The Office of Dropout Prevention and Student Re-Engagement was launched in 2009 and was created to expand efforts in reducing the dropout rate, increasing the graduation rate and advancing credential attainment.
This effort is authorized by Colorado Revised Statute 22-14-101 and builds on the state’s commitment to ensure graduation and school success for all students and re-engaging out of school youth.
There are five components to this work:
- Analyzing student data pertaining to dropout, completion rates, truancy, suspension and expulsion rates, safety and discipline incidence and student growth.
- Coordinating efforts across CDE and leading initiatives to address dropout prevention, student re-engagement and adult education.
- Identifying and recommending best practices and effective strategies to reduce student dropout rates and increase student engagement and re-engagement.
- Tracking progress and results.
- Securing and managing resources to fund services and supports.
The Dropout Prevention and Student Re-Engagement Unit includes six programs that support communities, local education agencies, and schools.
Latest News and Updates
State's Graduation rate improves to 80.7 percent
- Interactive map and graduation data
- Full press release of Graduation and Dropout Rates
- Dropout Data
- Graduation Data
- Overview of Graduation and Dropout Calculations (PDF)
- Colorado Graduation and Dropout Rates from 2010 to 2018 (PDF)
- Graduation, Completion, and Still Enrolled Rates: connection to CDE Strategic Plan (PDF)
School Attendance Matters
Daily attendance is essential to student success at all grade levels, too many absences can lead to students falling behind and ultimately dropping out. An area of focus is the state’s chronic absenteeism rate, which is when a student misses 10 percent or more of a school year or approximately 18 days a year. This is equivalent to two days every month.
Visit the Attendance Data webpage to see how your school or district compares to the state attendance, truancy and chronic absenteeism data.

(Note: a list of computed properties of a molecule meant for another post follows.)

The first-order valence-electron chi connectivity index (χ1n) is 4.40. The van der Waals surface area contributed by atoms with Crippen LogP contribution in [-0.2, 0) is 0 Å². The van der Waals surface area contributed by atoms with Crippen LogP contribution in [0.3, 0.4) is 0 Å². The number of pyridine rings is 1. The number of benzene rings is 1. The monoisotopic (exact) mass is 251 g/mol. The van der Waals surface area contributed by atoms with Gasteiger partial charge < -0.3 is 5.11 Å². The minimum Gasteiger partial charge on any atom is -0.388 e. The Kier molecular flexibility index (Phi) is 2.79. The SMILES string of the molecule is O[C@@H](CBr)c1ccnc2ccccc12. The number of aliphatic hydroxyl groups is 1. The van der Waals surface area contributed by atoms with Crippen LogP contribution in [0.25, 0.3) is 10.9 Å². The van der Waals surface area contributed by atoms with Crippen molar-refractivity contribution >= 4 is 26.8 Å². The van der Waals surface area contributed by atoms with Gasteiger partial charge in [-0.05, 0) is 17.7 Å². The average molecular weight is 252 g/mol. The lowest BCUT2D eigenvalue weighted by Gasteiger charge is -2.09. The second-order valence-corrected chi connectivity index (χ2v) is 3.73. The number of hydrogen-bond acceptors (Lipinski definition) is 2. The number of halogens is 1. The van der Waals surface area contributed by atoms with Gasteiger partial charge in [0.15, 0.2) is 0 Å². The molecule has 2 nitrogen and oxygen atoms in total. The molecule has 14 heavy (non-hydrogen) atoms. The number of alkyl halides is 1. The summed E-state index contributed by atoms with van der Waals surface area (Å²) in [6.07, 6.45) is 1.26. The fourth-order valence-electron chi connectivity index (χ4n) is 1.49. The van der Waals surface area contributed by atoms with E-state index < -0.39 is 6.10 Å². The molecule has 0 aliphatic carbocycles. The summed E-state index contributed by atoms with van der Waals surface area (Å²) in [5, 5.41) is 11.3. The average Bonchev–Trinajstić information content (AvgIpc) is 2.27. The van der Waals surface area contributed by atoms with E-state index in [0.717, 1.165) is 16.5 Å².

Attendance Resources and Materials
- 2018 Student Attendance Fact Sheet (PDF)
- 2018 Attendance Works Toolkit
- The Forum Guide to Collecting and Using Attendance Data
- School Nurse’s Role in Chronic Absenteeism (PDF)
NEW School Attendance Task Force Recommendations
The School Attendance Taskforce (SATF) was formed to address the rise in chronic absenteeism and truancy in Colorado, it included a cross-sector team of 50 leaders representing more than 26 schools, districts, organizations, judicial districts, and state agencies. Collectively SAFT teams conducted a statewide scan of intervention strategies, and identified common themes, which led to the six recommendations:
- Create a multi-step process before a truancy court referral
- Leverage funding from multiple sources
- Focus attention on awareness of importance of attendance, truancy, and prevention and intervention supports that are available
- Build collaborative communities to help families navigate and more quickly access resources in the community
- Improve school climate
- Increase the value of education
The SATF completed its work in December 2018 and released a PowerPoint presentation of their recommendations and attendance resource materials to assist school districts.
Training and Supports
- National Dropout Prevention Network (NDPN)
- Join the Colorado Re-Engagement Network hosted by Colorado Youth for a Change (CYC). Includes Network calls with schools and communities.
Take the School Attendance Survey Today!
The purpose of this survey is to inventory school attendance practices, programs and policies in Colorado.
- It is recommended that groups complete the survey together and assign a representative to input and submit survey responses.
- PDF copy of survey questions is provided to help determine who should complete the survey from your group.
Time Needed: The survey may take 15 to 30 minutes to complete depending on your expertise and role.
Closing Date: Survey will remain open to allow for more schools and districts to participate in this inventory.
Background: The survey was developed to help prioritize training and assistance designed to reverse alarming student attendance trends.
- 1 in 5 Colorado students are chronically absent. In ninth grade, attendance is a better predictor than test scores that a student will leave before completing high school.
- Since 2012, there has been a 42 percent increase in the number of habitual truants. More than 115,000 Colorado students were habitually truant in 2016-17.